Speech is somewhat magical if you think about it. In the book The Four Agreements by Miguel Ruiz the first agreement is to ‘be impeccable with your word.’
He says, “If I love myself I will express that love in my interactions with you, and then I am being impeccable with my word because that action will produce a like reaction. If I love you, then you will love me. If I insult you, you will insult me. If I have gratitude for you, you will have gratitude for me. If I’m selfish with you, you will be selfish with me.”
Our words literally create the world we live in. Decreeing something as so, for example, “I am angry!” brings with it a certain force that isn’t there before the words are said.
I like to take this concept one step further and use it not only on how we speak to others but also how we speak to ourselves.
How many times a day do you say something to yourself that you would never, ever say to someone else about yourself?
How many times do you look in the mirror and judge yourself harshly? What do you say to yourself when your pants feel a little tight? Do you ever walk out of meeting or conversation beating yourself up about some off-comment you made or didn’t make?
I’m willing to bet the narrative going on in your head isn’t all that positive.
I get it. I was the worst at negative self-talk, and without making an effort I tend to fall back in the habit. How are we ever supposed to get better and feel better when this is going on? I’ve got three ways that you can start to shift the narrative in your head from negative and judgmental to loving and compassionate.
1. Notice when you are talking to yourself negatively.
While the occasional downbeat or judgmental thought may have little impact on your contentment, the ongoing negativity that passes unnoticed can have a dampening effect on your mood and your outlook. When you are aware of the tone of your thoughts, however, you can challenge them.
Try to be conscious of your feelings, opinions, and judgments for a single day. From sunup to sundown, scrutinize the messages you are feeding into your subconscious mind. Consider your thoughts from the perspective of a detached observer and try not to judge yourself based on the notions that come unbidden into your mind. Simply watch the flow of your consciousness and make a note of the number of times you find yourself focusing on gloomy notions or indulging in self-directed criticism.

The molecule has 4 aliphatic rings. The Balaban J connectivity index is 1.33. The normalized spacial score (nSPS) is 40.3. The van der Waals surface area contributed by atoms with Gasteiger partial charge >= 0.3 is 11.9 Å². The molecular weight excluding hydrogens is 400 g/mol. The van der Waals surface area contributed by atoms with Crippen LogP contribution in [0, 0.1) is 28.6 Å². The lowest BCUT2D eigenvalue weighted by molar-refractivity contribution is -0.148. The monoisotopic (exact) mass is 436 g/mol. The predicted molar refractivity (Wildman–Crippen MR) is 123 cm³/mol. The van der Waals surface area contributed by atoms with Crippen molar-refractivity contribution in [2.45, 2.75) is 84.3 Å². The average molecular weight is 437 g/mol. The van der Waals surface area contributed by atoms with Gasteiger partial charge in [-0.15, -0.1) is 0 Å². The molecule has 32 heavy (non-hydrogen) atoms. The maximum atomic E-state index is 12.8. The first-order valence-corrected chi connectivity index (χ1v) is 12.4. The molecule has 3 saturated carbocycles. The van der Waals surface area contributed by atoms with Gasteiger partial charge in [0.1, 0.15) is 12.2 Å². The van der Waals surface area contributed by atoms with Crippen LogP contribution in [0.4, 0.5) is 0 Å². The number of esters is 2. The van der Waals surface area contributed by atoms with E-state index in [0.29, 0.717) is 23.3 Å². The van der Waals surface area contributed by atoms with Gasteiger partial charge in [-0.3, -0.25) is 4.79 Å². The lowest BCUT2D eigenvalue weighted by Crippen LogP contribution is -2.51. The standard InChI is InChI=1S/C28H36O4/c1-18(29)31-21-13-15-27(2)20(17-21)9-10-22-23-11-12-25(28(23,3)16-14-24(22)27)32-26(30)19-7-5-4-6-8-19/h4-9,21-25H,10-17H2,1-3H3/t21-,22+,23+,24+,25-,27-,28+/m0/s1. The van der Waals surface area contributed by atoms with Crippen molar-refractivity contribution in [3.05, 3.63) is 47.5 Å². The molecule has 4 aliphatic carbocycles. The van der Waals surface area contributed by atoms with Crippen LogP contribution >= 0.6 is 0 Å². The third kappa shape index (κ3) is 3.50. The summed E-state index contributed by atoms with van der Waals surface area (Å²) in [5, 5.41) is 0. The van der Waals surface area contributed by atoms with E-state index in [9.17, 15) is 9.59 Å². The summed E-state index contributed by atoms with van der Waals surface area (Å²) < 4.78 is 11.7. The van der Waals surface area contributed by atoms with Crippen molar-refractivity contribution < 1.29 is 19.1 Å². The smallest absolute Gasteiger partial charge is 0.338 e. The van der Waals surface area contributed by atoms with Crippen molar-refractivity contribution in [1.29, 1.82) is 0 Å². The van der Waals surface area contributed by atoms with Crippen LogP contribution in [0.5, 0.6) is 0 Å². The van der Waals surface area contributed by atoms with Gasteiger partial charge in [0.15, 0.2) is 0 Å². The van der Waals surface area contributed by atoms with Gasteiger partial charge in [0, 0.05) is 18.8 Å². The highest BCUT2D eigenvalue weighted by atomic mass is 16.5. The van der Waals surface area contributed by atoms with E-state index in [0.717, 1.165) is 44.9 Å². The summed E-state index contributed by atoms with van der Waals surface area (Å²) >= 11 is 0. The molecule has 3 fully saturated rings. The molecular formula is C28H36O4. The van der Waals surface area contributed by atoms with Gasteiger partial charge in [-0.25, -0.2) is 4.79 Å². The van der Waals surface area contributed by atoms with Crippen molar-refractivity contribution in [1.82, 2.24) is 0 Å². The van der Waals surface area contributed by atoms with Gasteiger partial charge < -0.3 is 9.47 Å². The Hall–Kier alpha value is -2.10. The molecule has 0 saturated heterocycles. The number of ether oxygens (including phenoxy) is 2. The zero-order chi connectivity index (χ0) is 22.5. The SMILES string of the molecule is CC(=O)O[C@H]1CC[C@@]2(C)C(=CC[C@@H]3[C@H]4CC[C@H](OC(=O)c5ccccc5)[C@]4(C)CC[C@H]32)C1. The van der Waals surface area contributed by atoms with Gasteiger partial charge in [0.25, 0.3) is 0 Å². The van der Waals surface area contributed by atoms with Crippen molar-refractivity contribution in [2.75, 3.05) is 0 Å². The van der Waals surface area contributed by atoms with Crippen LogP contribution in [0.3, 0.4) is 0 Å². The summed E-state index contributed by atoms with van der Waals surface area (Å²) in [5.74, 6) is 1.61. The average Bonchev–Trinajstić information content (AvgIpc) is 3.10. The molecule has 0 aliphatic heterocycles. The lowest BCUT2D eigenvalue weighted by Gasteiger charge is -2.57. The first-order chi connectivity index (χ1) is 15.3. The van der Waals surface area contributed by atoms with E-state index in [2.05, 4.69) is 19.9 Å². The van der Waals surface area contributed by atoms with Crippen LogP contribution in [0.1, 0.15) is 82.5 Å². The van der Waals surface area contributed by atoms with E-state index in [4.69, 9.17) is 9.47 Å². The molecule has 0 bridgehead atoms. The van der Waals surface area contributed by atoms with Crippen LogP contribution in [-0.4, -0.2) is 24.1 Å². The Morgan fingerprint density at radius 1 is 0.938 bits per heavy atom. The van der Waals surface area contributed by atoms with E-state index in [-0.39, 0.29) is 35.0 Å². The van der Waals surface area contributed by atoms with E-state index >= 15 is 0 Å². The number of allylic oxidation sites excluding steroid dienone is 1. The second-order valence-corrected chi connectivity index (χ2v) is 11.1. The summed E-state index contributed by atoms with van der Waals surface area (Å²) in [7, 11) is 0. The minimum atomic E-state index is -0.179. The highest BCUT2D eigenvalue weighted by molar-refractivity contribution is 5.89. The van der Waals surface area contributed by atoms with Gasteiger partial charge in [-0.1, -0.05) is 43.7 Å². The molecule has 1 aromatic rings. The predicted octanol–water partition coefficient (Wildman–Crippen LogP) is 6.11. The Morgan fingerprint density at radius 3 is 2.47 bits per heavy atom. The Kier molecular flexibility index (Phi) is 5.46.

Just the awareness of this will start to shift it.
Set parameters around social media usage.
Studies show that social media increases self-criticism. Instead, spend some time tuning into yourself and how you feel about and see your own life through your own eyes. Listen. Pay attention to your own thoughts. Say something nice to yourself. Be with yourself, and get clear on what you actually think and feel about who you are.
This is difficult for so many of us, but if you cannot be with yourself, how do you expect anyone else to be with you? If you speak to yourself disrespectfully or even flat-out rudely, how do you expect anyone else to treat you differently? By elevating your self-treatment to a standard that aligns with your value system, your environment will follow suite.
3. Realize thoughts are fleeting and they do not define you
We all have negative and judgmental thoughts sometimes. I am not supporting the idea that we shouldn’t have them, but I am saying we should be able to disidentify from them and realize that they are fleeting and transient.
We can feel totally down in the dumps one hour and then on top of the world the next. That doesn’t mean we’re crazy, it just means we’re human. If we can recognize when we’re taking our own self-limiting beliefs and thoughts too seriously. We can then allow ourselves to have the emotions and thoughts without identifying with those thoughts. We can allow them to pass through us, instead of letting them stagnate and fester.